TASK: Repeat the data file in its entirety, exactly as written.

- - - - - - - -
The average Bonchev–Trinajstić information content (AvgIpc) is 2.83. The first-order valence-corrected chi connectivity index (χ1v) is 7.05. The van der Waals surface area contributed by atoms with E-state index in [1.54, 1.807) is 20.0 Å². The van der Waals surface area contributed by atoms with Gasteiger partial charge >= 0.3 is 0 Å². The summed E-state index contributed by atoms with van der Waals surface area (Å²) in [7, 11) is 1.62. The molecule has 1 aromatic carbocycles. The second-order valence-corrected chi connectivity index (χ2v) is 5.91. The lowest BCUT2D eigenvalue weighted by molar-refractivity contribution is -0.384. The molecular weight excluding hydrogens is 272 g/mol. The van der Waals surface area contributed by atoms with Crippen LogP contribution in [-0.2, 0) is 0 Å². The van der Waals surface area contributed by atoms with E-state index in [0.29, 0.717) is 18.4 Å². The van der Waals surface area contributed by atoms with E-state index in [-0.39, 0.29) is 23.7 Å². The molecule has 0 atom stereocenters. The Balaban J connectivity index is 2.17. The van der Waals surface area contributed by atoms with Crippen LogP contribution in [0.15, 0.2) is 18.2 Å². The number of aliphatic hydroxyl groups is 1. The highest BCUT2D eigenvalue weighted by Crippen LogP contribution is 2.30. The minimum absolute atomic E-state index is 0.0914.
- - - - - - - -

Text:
The average Bonchev–Trinajstić information content (AvgIpc) is 2.83. The first-order valence-corrected chi connectivity index (χ1v) is 7.05. The van der Waals surface area contributed by atoms with E-state index in [1.54, 1.807) is 20.0 Å². The van der Waals surface area contributed by atoms with Gasteiger partial charge >= 0.3 is 0 Å². The summed E-state index contributed by atoms with van der Waals surface area (Å²) in [7, 11) is 1.62. The molecule has 1 aromatic carbocycles. The second-order valence-corrected chi connectivity index (χ2v) is 5.91. The lowest BCUT2D eigenvalue weighted by molar-refractivity contribution is -0.384. The molecular weight excluding hydrogens is 272 g/mol. The van der Waals surface area contributed by atoms with Crippen LogP contribution in [-0.2, 0) is 0 Å². The van der Waals surface area contributed by atoms with E-state index in [0.29, 0.717) is 18.4 Å². The van der Waals surface area contributed by atoms with E-state index in [-0.39, 0.29) is 23.7 Å². The molecule has 0 atom stereocenters. The Balaban J connectivity index is 2.17. The van der Waals surface area contributed by atoms with Crippen LogP contribution in [0.15, 0.2) is 18.2 Å². The number of aliphatic hydroxyl groups is 1. The highest BCUT2D eigenvalue weighted by Crippen LogP contribution is 2.30. The minimum absolute atomic E-state index is 0.0914.